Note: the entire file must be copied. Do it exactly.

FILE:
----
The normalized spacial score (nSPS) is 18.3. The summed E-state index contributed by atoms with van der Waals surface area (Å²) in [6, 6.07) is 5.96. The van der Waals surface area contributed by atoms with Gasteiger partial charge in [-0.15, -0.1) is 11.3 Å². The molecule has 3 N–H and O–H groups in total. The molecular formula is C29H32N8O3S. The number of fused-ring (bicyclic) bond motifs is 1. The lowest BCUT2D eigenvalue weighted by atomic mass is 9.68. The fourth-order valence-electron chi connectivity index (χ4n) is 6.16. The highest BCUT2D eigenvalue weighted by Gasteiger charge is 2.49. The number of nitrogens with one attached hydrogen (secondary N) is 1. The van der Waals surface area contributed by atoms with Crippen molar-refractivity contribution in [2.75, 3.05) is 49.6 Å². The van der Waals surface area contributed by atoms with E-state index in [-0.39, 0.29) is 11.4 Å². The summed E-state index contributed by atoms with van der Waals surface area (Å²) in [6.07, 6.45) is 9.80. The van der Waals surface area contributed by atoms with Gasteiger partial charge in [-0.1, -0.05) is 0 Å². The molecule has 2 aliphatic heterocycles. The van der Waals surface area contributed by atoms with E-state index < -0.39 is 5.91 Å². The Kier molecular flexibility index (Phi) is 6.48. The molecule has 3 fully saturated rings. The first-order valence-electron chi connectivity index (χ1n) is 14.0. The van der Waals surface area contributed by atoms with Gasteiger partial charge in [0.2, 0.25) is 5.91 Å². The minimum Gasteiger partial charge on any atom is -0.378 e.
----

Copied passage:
The normalized spacial score (nSPS) is 18.3. The summed E-state index contributed by atoms with van der Waals surface area (Å²) in [6, 6.07) is 5.96. The van der Waals surface area contributed by atoms with Gasteiger partial charge in [-0.15, -0.1) is 11.3 Å². The molecule has 3 N–H and O–H groups in total. The molecular formula is C29H32N8O3S. The number of fused-ring (bicyclic) bond motifs is 1. The lowest BCUT2D eigenvalue weighted by atomic mass is 9.68. The fourth-order valence-electron chi connectivity index (χ4n) is 6.16. The highest BCUT2D eigenvalue weighted by Gasteiger charge is 2.49. The number of nitrogens with one attached hydrogen (secondary N) is 1. The van der Waals surface area contributed by atoms with Crippen molar-refractivity contribution in [2.75, 3.05) is 49.6 Å². The van der Waals surface area contributed by atoms with E-state index in [-0.39, 0.29) is 11.4 Å². The summed E-state index contributed by atoms with van der Waals surface area (Å²) in [6.07, 6.45) is 9.80. The van der Waals surface area contributed by atoms with Gasteiger partial charge in [-0.1, -0.05) is 0 Å². The molecule has 2 aliphatic heterocycles. The van der Waals surface area contributed by atoms with E-state index < -0.39 is 5.91 Å². The Kier molecular flexibility index (Phi) is 6.48. The molecule has 3 fully saturated rings. The first-order valence-electron chi connectivity index (χ1n) is 14.0. The van der Waals surface area contributed by atoms with Gasteiger partial charge in [0.2, 0.25) is 5.91 Å². The minimum Gasteiger partial charge on any atom is -0.378 e.